Individual income tax in Singapore forms part of two main sources of income tax in Singapore, the other being corporate taxes on companies. Payable on an annual basis, it is currently based on the progressive tax system (for local residents and tax residents), with taxes ranging from 0% to 20% since Year of Assessment 2007. The Year of Assessment (YA) is based on the calendar yearcommencing 1 January to 31 December, and is payable on a preceding year basis, whereby taxes payable per year of assessment is based on income earned in the preceding calendar year.
Taxation is based on the source principle, in which only income earned at source, in this case in Singapore, or those derived from overseas but received in Singapore, are taxable. Any income arising from sources outside Singapore and received in Singapore on or after 1 Jan 2004 by an individual (other than partners of a partnership) is exempt from tax. This system has the potential to allow for tax avoidance practices by individuals who derive income from abroad, gain tax exemptions via their non-resident status there, and utilize this income outside Singapore.
So if I actually receive dividends from my Philippine stocks but register my company in Singapore, I’m exempt from taxes? Did I just read that statement right? No wonder Singapore’s the financial hub. It’s a tax haven. And here are the personal tax rates for individuals. They are capped at 20% and that assumes you’re earning way on the top of the food chain. 320,000 SGD is approximately Php10M. No wonder any sane person will get a flight and go straight to Singapore and trade there instead. What a system.
Please don’t get me started about the corruption cases in the Philippines. My clients are so mad about all these taxes. Even the 10% witholding tax on dividends want to be changed. Good thing PSE President Hans Sicat gave a firm word and even wanted to abolish taxes on IPOs.
They say the world’s only certainties are death and taxes.
32% tax in the philippines for anything above P500,000. (2% in Singapore for 10,000 SGD) Go figure.
Hongkong Tax Rates – similar to Singapore – that’s why it’s no wonder why Singapore and Hongkong are the financial hubs of the region.
TERRITORIAL CORPORATE TAX SYSTEM
Hong Kong follows a territorial system of taxation. In other words, tax will be levied only on profits arising in or derived from carrying on a trade, business or profession in Hong Kong. Profits tax is not applicable to profits whose source is outside Hong Kong. Hence, if you carry on a business in Hong Kong but your profits are derived from elsewhere, you are not liable to pay profits tax, irrespective of whether the profits have been remitted to Hong Kong. The territorial principle does not distinguish between residents and non-residents. You may be a resident in Hong Kong but if your profits are derived elsewhere, you are not liable to pay any tax on those profits. Likewise, if a non-resident derives profits from Hong Kong, he will be liable to pay profits tax in Hong Kong.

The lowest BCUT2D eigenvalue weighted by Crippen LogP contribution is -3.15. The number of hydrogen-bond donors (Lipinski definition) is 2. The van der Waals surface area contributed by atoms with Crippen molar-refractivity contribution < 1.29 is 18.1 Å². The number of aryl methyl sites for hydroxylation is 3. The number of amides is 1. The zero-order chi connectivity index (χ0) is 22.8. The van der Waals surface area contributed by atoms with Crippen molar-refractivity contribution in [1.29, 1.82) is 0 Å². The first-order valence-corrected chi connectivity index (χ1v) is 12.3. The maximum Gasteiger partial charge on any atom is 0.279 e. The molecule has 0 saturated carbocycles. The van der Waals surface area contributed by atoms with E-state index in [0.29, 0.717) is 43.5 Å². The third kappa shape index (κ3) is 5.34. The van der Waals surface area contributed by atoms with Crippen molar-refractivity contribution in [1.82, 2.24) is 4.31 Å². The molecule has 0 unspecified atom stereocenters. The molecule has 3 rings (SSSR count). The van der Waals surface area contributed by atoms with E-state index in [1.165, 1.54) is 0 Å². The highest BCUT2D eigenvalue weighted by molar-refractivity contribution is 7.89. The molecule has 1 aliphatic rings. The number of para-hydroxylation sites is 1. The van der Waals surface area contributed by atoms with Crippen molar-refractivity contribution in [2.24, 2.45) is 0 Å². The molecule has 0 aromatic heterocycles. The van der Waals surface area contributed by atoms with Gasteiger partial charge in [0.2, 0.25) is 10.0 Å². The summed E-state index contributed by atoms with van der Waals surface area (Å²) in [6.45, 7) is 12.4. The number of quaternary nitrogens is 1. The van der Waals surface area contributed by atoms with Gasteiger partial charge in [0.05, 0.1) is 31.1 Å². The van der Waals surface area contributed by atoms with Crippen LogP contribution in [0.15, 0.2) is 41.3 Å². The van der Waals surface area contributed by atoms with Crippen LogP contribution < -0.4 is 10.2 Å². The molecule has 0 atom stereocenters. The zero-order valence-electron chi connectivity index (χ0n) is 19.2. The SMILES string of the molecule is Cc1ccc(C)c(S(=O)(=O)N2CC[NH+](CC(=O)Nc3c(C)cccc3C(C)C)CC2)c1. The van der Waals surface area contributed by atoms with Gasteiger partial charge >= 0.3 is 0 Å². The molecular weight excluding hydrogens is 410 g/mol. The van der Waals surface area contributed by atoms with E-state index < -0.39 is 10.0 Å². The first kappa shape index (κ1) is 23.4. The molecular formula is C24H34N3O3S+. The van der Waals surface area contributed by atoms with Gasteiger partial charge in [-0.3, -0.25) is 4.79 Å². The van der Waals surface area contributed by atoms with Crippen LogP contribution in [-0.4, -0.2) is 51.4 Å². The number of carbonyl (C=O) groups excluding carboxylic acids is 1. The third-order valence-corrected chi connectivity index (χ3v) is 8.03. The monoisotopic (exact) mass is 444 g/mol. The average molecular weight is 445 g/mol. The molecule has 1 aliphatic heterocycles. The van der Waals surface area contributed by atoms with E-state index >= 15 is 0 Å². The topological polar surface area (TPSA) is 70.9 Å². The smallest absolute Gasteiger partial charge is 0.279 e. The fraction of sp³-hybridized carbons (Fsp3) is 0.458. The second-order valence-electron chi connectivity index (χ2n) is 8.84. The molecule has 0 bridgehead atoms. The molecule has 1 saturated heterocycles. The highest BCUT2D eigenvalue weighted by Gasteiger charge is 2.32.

The salaries tax rate is the lower of either:
- 15% of “assessable income” after the deduction of allowances; or
- A progressive rate levied on “assessable income” after the deduction of allowances. For the 2009/10 tax year onwards, these progressive rates are:
- Nil to HKD40,000 – 2%
- HKD40,000 to HKD80,000 – 7%
- HKD80,000 to HKD120,000 – 12%
- HKD120,000 upwards – 17%
so let me get this straight, if Manny Pacquiao happened to be (lets say a Singaporean citizen or a Hongkong citizen) – he will not be hounded by BIR right? since technically he didnt earn anything sourced in the Philippines but outside Philippines such as Las Vegas, Macau and so forth. In the world of Hongkong and Singapore, he’s a perfectly free man.
– Faceless Trader
P.S. Not to sound hypocritical but Faceless Trader works in a brokerage firm and by virtue of the agent system, I am able to pay only 10% tax rate. http://www.bir.gov.ph/taxinfo/tax_withld.htm
I was thinking of other individuals on the 32% tax rule and not really on myself.